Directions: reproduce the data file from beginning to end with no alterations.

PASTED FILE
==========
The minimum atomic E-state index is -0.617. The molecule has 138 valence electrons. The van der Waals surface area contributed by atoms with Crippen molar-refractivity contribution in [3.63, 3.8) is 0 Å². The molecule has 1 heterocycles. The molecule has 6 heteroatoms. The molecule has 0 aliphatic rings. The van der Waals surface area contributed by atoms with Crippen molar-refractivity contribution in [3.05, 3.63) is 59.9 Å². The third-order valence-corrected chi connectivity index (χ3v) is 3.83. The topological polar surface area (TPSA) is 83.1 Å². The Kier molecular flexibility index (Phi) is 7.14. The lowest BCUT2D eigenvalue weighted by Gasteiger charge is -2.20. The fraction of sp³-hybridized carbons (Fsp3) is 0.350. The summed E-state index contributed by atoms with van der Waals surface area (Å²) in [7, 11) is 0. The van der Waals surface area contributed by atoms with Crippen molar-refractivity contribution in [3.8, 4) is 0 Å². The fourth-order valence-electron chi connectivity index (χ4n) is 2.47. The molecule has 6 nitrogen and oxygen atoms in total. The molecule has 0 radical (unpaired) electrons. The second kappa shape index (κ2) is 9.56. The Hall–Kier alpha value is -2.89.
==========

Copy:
The minimum atomic E-state index is -0.617. The molecule has 138 valence electrons. The van der Waals surface area contributed by atoms with Crippen molar-refractivity contribution in [3.63, 3.8) is 0 Å². The molecule has 1 heterocycles. The molecule has 6 heteroatoms. The molecule has 0 aliphatic rings. The van der Waals surface area contributed by atoms with Crippen molar-refractivity contribution in [3.05, 3.63) is 59.9 Å². The third-order valence-corrected chi connectivity index (χ3v) is 3.83. The topological polar surface area (TPSA) is 83.1 Å². The Kier molecular flexibility index (Phi) is 7.14. The lowest BCUT2D eigenvalue weighted by Gasteiger charge is -2.20. The fraction of sp³-hybridized carbons (Fsp3) is 0.350. The summed E-state index contributed by atoms with van der Waals surface area (Å²) in [7, 11) is 0. The van der Waals surface area contributed by atoms with Crippen molar-refractivity contribution in [3.8, 4) is 0 Å². The fourth-order valence-electron chi connectivity index (χ4n) is 2.47. The molecule has 6 nitrogen and oxygen atoms in total. The molecule has 0 radical (unpaired) electrons. The second kappa shape index (κ2) is 9.56. The Hall–Kier alpha value is -2.89.